The three key ways to development collaborative solutions using Microsoft Exchange and Outlook are using built-in functionality, customizing and, finally, developing. This first portion of the paper discusses the value of using the built-in functionality of Microsoft Outlook and Exchange to create rich collaborative solutions. Then, customization of these solutions using the Outlook application design environment will be discussed. Finally, extending current Exchange and Outlook solutions using development tools and methodologies will be discussed.
Microsoft Exchange and Outlook provide several personal management tools, such as Calendar, Tasks, and Contacts, that can greatly add to a user’s productivity. Although these modules provide great benefit for the individual user, their value can be dramatically increased when users share information in these modules by using the public folders and Internet connectivity of Microsoft Exchange.
Application designers can create a public folder based on a built-in Outlook module. Once located in public folders on the Microsoft Exchange Server, built-in features become instant collaboration because the information in their folders can be shared easily among the workgroup. Also, custom code and custom forms are not necessary—the instant collaboration application can take advantage of the existing forms and behavior of the built-in feature. As a result, built-in features can be used for scheduling group events, managing group tasks, and sharing and maintaining a customer contact list among a workgroup.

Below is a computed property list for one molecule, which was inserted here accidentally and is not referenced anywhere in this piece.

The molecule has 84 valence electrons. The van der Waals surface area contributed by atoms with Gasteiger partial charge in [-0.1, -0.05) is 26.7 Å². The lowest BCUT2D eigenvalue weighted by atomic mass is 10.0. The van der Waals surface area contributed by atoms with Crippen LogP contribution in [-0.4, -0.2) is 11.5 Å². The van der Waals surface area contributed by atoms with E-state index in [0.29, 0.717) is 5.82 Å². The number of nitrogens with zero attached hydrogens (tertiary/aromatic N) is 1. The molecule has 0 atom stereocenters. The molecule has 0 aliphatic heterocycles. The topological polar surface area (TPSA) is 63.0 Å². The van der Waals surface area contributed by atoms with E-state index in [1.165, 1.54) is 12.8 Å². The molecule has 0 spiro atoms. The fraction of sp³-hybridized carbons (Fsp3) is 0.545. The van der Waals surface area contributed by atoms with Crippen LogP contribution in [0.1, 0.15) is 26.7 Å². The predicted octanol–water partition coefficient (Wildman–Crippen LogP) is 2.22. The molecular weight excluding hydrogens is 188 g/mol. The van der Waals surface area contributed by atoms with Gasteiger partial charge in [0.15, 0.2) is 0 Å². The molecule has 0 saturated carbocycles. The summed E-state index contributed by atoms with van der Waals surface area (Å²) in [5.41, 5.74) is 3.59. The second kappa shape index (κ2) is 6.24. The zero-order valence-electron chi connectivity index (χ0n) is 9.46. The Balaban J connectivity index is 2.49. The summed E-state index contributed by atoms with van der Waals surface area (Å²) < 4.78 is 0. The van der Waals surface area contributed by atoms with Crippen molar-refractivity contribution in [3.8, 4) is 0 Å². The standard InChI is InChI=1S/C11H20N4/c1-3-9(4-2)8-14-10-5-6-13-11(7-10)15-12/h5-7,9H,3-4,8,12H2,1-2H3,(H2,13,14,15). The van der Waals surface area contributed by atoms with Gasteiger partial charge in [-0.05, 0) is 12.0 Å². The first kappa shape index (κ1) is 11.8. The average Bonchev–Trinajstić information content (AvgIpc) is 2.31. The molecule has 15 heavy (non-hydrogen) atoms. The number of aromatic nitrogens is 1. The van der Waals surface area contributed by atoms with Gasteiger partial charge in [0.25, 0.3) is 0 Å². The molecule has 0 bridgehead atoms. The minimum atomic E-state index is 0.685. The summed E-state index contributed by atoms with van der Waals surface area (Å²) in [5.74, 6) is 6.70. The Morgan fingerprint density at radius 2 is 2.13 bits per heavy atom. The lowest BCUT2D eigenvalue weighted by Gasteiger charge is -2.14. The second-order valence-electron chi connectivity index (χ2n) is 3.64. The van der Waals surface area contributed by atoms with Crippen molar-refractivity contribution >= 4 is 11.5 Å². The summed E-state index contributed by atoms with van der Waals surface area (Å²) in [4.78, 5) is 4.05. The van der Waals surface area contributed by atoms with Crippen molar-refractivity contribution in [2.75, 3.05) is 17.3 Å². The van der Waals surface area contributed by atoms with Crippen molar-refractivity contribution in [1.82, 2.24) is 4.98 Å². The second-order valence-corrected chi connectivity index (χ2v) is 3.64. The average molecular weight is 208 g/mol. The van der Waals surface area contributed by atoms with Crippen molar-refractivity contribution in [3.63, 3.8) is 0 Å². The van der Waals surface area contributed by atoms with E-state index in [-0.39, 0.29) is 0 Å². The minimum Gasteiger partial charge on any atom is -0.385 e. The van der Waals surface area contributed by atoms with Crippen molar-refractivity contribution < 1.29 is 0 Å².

Calendar, Tasks, and Contacts features can be customized—without programming—to meet the specific needs of a workgroup or organization. For example, an application designer can create a generic Calendar public folder and then add custom views to the Calendar folder so the Calendar can be used specifically for entering and viewing the schedule of training classes for a workgroup.
The following sections provide a brief overview of how the built-in features can be customized and used in an organization to improve workgroup communication.
The Outlook Calendar module combines the functionality of Microsoft® Schedule+ with the collaborative capabilities of Outlook. When located in the Mailbox or Personal folder, the Calendar module enables users to create personal schedules, create reminders, or set up meetings. When the Calendar module is copied to the Microsoft Exchange Server, however, it can be used for sharing group schedules, posting the significant events in a marketing kickoff campaign, making a class schedule publicly available, or posting company holidays in a public folder.
Figure 1. The built-in Calendar is located in the public folders so the class schedule can be viewed by all members of the organization. In addition, users can copy specific appointments to their personal Calendar.
Microsoft Exchange Server automatically makes this information available to any Web browser. Now, any Web client can take advantage of the rich scheduling features of Microsoft Outlook by using Microsoft Outlook Web Access.
Figure 3: Opening an appointment item from Internet Explorer using Microsoft Outlook Web Access.
When a Contacts folder is created in public folders on the Microsoft Exchange Server, workgroup members can add to, update, and share a list of contacts. For example, the sales department can share a list of leads, or the entire company can share a list of vendor contacts.
In the following example, a custom Marketing Materials Tracking view is created by adding two fields—Not Interested and Materials Sent—to the view. This view lets members of the marketing department track correspondence with potential customers without ever opening a form. As shown in Figure 3, if a prospective customer wants to receive information from the marketing department, the user can enter the date the material was sent in the Material Sent column in the view. If the customer is not interested in the material, the user can click a Not Interested check box directly in the view to notify other users not to contact the customer.